In this week’s digital digest we look at Amazon’s entry into the PCR test market and Walksafe, the app keeping women safe on the streets.
We then take a look at big tech as the CMA takes on Apple and Google, allegations Huawei is helping the Chinese state with domestic surveillance, and US Department of Labour investigates Apple.
Closer To HomeAmazon to sell low-cost PCR Covid tests for UK travellers Pricing test kits at just £34.99, Amazon is shaking up a market that has been described as a “rip off jungle” for UK travellers. The government approved kits will be processed in Salford at a lab Amazon set up last year to process tests for its employees. Prior to this travellers to the UK had to order from small suppliers whose tests often arrived late or not at all. This lead to accusations that the government was failing in its handling of the test market. The Competition and Markets Authority has cited false advertising, poor service and inflated pricing as issues in the market and has given warning to suppliers to improve. The watchdog had previously made recommendations to the Department of Health and Social Care on how to improve the situation but not much appears to have changed. Amazon’s entry into this market is good for consumers, likely providing a better quality, more efficient service at a lower price. The technology helping keep women safe on the streets The murders of Sarah Everard and Sabina Nasse has seen a surge in users for Walksafe, making it the fastest growing safety app in the UK. To meet the increased demand and to build on its safety features, the app plans on launching a new sat-nav feature in the new year. The new feature will include a live map where family and friends can track a user’s movements in real time. In its present form, the app enables users to plan their journeys by mapping routes that avoid recent crime hot spots and deploys AI technology to recognise distress if a user is attacked. Since its launch earlier this year, the app has had more that half a million downloads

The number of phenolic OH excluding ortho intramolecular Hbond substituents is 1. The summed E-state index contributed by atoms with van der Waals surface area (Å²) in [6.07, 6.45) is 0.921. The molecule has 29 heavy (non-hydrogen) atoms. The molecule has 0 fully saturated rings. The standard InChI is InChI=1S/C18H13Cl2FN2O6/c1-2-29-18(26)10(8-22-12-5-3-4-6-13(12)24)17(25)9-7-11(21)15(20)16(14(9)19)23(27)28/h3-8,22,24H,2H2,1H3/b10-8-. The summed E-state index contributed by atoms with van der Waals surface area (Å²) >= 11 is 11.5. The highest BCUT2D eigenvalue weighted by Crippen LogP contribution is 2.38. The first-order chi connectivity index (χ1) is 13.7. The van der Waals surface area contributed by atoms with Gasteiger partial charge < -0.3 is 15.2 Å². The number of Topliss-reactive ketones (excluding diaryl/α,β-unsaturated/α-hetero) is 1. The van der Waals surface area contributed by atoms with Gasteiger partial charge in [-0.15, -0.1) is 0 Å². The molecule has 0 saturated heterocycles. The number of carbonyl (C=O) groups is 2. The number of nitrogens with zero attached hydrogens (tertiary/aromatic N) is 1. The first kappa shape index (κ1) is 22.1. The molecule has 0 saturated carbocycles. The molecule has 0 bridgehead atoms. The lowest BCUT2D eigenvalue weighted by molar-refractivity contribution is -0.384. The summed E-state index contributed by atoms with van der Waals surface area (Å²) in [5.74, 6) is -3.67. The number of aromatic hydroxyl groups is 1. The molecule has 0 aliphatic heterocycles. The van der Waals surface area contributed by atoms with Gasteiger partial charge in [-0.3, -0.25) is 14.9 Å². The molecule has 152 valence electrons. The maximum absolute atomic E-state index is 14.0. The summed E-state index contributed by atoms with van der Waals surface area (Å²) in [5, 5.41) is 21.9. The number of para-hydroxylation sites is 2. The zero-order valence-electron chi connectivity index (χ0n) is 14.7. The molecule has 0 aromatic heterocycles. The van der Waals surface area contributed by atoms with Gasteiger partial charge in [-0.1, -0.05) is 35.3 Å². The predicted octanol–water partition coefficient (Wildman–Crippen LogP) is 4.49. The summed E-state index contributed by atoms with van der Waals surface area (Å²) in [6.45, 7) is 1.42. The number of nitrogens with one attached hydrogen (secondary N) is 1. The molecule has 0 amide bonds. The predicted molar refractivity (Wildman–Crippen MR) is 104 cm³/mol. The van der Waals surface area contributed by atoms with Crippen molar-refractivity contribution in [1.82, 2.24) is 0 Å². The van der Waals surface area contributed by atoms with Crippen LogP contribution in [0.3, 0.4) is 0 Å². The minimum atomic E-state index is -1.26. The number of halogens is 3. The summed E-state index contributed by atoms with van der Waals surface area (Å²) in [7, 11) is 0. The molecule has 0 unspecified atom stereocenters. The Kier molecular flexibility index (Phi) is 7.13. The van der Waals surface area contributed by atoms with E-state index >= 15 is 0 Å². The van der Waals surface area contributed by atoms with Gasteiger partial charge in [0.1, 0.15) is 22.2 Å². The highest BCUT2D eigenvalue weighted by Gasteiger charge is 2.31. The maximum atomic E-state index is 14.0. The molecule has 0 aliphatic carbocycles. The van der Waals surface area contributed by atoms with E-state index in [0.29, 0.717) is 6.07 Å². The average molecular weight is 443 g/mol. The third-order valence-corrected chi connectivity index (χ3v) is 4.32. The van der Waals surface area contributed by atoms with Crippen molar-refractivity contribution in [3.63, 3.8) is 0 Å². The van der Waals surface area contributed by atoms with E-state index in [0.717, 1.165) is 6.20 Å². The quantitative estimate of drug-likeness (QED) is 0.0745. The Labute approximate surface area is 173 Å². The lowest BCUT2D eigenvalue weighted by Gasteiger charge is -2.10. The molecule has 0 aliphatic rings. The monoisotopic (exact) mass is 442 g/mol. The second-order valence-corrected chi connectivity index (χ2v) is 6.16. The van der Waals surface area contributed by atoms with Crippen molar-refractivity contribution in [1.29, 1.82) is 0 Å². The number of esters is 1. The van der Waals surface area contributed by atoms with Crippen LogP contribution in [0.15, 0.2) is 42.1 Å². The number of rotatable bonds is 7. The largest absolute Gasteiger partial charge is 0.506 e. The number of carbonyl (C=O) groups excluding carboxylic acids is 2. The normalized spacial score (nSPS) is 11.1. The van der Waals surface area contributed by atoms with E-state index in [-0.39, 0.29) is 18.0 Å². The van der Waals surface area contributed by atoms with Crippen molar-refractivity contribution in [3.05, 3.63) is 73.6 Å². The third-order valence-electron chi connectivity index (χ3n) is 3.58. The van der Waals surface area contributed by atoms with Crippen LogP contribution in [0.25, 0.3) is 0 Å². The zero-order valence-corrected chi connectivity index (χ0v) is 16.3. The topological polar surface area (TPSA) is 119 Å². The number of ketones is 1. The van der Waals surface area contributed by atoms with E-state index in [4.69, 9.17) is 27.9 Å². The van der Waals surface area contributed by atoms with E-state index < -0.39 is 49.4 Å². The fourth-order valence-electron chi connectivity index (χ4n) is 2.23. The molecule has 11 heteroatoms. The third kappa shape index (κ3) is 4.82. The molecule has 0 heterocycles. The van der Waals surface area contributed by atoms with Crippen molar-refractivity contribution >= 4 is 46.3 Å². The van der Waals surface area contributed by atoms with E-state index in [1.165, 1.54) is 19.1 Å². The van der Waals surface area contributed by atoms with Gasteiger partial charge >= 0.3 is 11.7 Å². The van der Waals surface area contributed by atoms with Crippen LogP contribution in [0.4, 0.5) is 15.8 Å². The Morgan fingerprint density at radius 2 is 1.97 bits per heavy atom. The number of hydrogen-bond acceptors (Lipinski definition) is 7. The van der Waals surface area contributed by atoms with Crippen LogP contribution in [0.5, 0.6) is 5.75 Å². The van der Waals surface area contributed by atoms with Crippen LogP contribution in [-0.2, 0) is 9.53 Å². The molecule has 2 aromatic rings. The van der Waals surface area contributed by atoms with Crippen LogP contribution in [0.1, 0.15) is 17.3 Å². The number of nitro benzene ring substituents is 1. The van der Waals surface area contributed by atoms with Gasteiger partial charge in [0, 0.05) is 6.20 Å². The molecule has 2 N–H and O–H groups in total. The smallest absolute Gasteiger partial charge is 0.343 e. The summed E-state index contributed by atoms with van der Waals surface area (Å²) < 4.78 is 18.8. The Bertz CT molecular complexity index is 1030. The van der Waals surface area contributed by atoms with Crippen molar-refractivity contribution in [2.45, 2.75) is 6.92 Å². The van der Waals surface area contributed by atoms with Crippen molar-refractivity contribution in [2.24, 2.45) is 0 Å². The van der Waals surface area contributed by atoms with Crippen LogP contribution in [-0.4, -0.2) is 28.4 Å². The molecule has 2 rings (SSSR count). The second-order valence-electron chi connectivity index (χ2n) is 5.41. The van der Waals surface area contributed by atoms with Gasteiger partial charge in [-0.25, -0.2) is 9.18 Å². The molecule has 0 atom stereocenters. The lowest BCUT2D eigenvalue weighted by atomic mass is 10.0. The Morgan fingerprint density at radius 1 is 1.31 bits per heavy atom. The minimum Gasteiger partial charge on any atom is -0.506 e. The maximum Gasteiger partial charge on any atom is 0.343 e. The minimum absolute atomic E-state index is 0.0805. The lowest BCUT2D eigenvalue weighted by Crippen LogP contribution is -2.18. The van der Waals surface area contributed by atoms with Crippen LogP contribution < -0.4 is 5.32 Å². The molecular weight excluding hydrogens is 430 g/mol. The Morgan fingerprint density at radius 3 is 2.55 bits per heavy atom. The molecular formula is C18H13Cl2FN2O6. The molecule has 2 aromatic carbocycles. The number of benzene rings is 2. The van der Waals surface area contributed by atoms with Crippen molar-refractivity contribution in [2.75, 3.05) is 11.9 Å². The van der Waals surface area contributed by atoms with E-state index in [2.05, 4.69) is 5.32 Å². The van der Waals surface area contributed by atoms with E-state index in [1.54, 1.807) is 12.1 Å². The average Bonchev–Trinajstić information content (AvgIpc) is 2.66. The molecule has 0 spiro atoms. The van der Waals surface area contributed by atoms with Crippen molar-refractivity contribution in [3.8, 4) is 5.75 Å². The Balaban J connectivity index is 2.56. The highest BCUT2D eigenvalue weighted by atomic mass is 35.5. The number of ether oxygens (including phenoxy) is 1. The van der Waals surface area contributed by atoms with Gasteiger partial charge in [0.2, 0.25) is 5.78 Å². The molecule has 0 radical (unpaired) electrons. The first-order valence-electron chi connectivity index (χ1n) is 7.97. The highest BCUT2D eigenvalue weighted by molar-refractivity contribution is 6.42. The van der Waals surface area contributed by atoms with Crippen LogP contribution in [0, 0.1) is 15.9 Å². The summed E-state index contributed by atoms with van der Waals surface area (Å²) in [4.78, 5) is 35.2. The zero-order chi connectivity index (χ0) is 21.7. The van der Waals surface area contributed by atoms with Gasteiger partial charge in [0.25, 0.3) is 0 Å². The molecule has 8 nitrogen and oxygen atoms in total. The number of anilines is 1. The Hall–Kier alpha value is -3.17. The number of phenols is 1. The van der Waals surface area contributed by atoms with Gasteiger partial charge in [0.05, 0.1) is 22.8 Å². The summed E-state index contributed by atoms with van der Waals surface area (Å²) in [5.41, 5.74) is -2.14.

Apple and Google’s ‘vice-like grip’ on smartphone markets harms consumers, warns watchdog
The Competition and Markets Authority warns of a duopoly that pushes consumers towards the two firms’ search engines and app stores, harming innovation and consumer choice. The CMA wants to make it easier for consumers to switch between platforms with a wider choice of search engine on their smartphones and tablets. Consumers can only download apps via the App Store on Apple phones which the CMA accuses of being a “total monopoly” while alternative ways to download Apps do exist on Google phones. This comes off the back of increased intervention into technology companies by the CMA as it investigates Google, Amazon, Apple and Facebook. The tech giants have responded, citing “extraterritorial overreach” by the regulator. Both Apple and Google have claimed that opening up their app store monopolies could be harmful to consumers, exposing them to viruses. The CMA’s final decision should be published next summer. Huawei ‘helped create’ tech for China’s state surveillance and ‘re-educating’ of Uighurs
An investigation by the Washington Post has alleged that Chinese tech giant Huawei has developed mass surveillance programmes for Beijing. Technology was reportedly pitched to Chinese government officials using the company logo appearing to be intended for police or government authorities.
Huawei is reported to have helped develop a prison management system to help oversee ideological reeducation classes of detainees, including Uighur Muslims, in the Xinjiang region. It has also been alleged to have pitched facial and voice recognition AI systems in order to track political targets as well as a ‘corporate monitoring’ system for employers in order to map employees’ movements and take action if they are found to be sleeping, playing on their phones or absent from their desk. Apple faces probe over whether it retaliated against whistleblower
Apple is being investigated by the US Department of Labour following a complaint from whistleblower Ashley Gjøvik.
Gjøvik was fired from her job back in September in what she claims was retaliation for reporting concerns about environmental and health safety issues at the Sunnyvale, California office where she worked.
The Labor Department investigation is yet more evidence of the growing tension between Apple and its workforce. In recent months, employees have broken the company’s legendary culture of secrecy to speak out on controversial hiring decisions, alleged pay disparities and remote work policies in an employee movement that has come to be known as #AppleToo.
Also In the News
Apple poised to become the first $3 trillion company as it emerged a secret deal with China helped fuel the company’s growth in recent years. See here.
Microsoft’s $20bn acquisition of an AI company used by the NHS is under investigation by the CMA after complaints from rivals. See here.
London Mayor Sadiq Khan bans electric scooters on public transport due to battery fires. See here.
Chinese state backed entities among hackers who launched more over a million attacks to mine cryptocurrency and become part of botnets See here.
The Guardian hits 1m paying digital readers, including 500,000 outside the UK. See here.
Worth A Read
Wired: Tech’s Center of Gravity is Shifting Away From Silicon Valley
Press Gazette: Former BBC editor Sarah Sands tells Lords broadcaster is ‘institutionally statist’
The Drum: Blocklists are still failing advertisers and minority media
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